Movie review: 'Transformers' repeats past mistakes, not successes

Optimus Primal (L) meets his namesake, Optimus Prime (R). Photo courtesy of Paramount Pictures
1 of 5 | Optimus Primal (L) meets his namesake, Optimus Prime (R). Photo courtesy of Paramount Pictures

LOS ANGELES, June 6 (UPI) -- Transformers: Rise of the Beasts, in theaters Friday, is not the worst entry in the series. However, it makes far less of an attempt to invigorate the series as the seventh entries in other long-running franchises.

A prologue introduces Unicron (voice of Colman Domingo), a robot so massive it eats planets. The robotic creatures of a lush planet, led by the robot gorilla Optimus Primal (voice of Ron Perlman), use the transwarp key to escape and keep the key out of Unicron's hands.


On Earth in 1994, museum intern Elena Wallace (Dominique Fishback) discovers the transwarp key hidden in an artifact. Meanwhile, unemployed Army veteran Noah Diaz (Anthony Ramos) steals a Porsche that turns out to be a Transformer in hiding, Mirage (voice of Pete Davidson).

After the events of Bumblebee, but separate from the five Michael Bay-directed Transformers films set in the present, the heroic Autobots have been hiding on Earth for seven years. The transwarp key could help them return to their planet, Cybertron.


But, Unicron sends Scourge (voice of Peter Dinklage) to find it, too. And yes, the robot beasts will be involved, as well.

Transformers were the ultimate two-in-one toys in the '80s. Robots that turned into cars meant you could play with either.

Like He-Man and other toy lines, Transformers had a successful afternoon cartoon. The chance to see live-action Transformers seemed impossible until visual effects technology made the 2007 movie a reality.

The novelty of seeing real cars transform into robots has worn off by the seventh movie. Some of the other entries have kept up with interesting set pieces or stories, but Rise of the Beasts struggles to even make the basics work.

The friendship between a human and a Transformer has been the only thing that humanized the good films in the series. Noah and Mirage never really develop a relationship.

Mirage and Noah have few scenes together, and what they do share is all sarcasm and bravado, like two bros afraid of showing their feelings. It feels like scenes of Noah and Mirage actually bonding were deleted, though it's entirely possible they never were created.

Noah has an 11-year-old brother, Kris (Dean Scott Vazquez), with sickle cell anemia. Kris is only there to give Noah someone to fight for. Kris has nothing to do in the movie after serving his plot function.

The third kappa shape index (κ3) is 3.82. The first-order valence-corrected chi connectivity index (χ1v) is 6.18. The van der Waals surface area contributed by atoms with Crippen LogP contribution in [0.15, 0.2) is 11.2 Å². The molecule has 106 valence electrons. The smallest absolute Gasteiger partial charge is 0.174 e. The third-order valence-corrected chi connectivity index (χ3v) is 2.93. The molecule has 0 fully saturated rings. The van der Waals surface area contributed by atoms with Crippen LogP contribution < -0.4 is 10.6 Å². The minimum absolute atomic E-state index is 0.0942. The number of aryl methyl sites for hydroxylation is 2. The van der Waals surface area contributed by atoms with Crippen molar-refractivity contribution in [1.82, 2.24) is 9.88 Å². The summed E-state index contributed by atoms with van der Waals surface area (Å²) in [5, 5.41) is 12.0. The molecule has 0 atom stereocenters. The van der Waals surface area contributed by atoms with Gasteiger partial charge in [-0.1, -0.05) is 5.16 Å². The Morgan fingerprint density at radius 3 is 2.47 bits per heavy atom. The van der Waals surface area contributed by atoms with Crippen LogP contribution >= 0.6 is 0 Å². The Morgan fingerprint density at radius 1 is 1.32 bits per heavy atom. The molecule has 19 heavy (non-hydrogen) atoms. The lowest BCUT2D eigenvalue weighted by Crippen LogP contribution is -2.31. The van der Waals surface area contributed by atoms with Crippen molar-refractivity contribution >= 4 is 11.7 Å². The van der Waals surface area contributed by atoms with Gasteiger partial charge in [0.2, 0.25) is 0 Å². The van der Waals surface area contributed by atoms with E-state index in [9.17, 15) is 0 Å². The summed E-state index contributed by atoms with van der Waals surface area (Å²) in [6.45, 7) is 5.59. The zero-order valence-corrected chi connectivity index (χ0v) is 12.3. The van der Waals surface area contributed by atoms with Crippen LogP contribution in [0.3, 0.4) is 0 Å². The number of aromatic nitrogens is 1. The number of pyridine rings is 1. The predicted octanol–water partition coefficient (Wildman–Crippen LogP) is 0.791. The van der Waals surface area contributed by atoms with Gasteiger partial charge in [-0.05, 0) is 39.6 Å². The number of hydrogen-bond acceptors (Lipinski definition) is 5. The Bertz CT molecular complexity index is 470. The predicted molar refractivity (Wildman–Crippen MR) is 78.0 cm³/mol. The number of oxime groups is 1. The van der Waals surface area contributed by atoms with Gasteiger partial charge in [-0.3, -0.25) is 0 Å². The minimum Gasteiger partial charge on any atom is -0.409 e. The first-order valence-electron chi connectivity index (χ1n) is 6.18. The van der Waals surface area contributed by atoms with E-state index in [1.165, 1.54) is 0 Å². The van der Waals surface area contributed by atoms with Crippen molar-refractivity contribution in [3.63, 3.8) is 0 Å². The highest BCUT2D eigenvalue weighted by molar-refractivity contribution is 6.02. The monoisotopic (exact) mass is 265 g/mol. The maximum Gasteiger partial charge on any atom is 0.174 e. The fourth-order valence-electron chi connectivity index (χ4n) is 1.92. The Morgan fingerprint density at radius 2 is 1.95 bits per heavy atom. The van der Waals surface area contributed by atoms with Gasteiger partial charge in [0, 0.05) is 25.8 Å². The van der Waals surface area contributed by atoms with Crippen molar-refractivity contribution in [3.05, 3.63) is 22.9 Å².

Revealing Optimus Prime's (voice of Peter Cullen) transformation in the space between parked buses is a good introduction, but the leader of the Autobots is not acting like himself in this movie. Prime's distrust of humans is weird.

Prime always was the one who saw the good in humans despite their hostility. Even if this is the story of how Prime learned to trust humans, it's not worth making the best Transformer so obstinate.

Although the film takes the action to Peru and stars Latino leads, it includes some oddly tone-deaf racial jokes. There is a Peruvian robot who speaks English with a Spanish accent.

That robot also calls Noah racist for assuming he spoke Spanish. Having a broken English animated robot accuse the actual Latino actor of racism is as bad as some of the earlier films imbuing robots with racial stereotypes.

In addition to the technological hurdles, the Transformers movies also had to prove they were more than just toy commercials. Though the film's robot beasts already exist as toys and animated characters, Rise of the Beasts really makes blatant their capitalist purpose.

Optimus Primal is the leader of the Maximals, those robots in the shape of Earth mammals. Primal and Airazor (voice of Michelle Yeoh), an eagle, are the only two Maximals who get significant screen time, while the others appear only enough to justify merchandising.


The action of Rise of the Beasts is coherent, which is an improvement over some entries, though not enough to match others. Robots hit, slam and shoot lasers at each other, and you can see who's attacking who.

Since they're giants, they can use statues as weapons. A car chase becomes a robot brawl, but it's no more than serviceable.

For a franchise that has outlived several generations of children, the Transformers movies appear to be running out of inspiration. Despite a roster of characters with deep mythology, Rise of the Beasts struggles to give any of them a narrative purpose.

Fred Topel, who attended film school at Ithaca College, is a UPI entertainment writer based in Los Angeles. He has been a professional film critic since 1999, a Rotten Tomatoes critic since 2001 a member of the Television Critics Association since 2012 and the Critics Choice Association since 2023. Read more of his work in Entertainment.

Anthony Ramos, Dominique Fishback attend 'Transformers: Rise of the Beasts' premiere in NYC

Stars Anthony Ramos (R) and Luna Lauren Velez arrive on the red carpet at Paramount's "Transformers: Rise Of The Beasts" premiere in New York City on June 5, 2023. Photo by John Angelillo/UPI | License Photo

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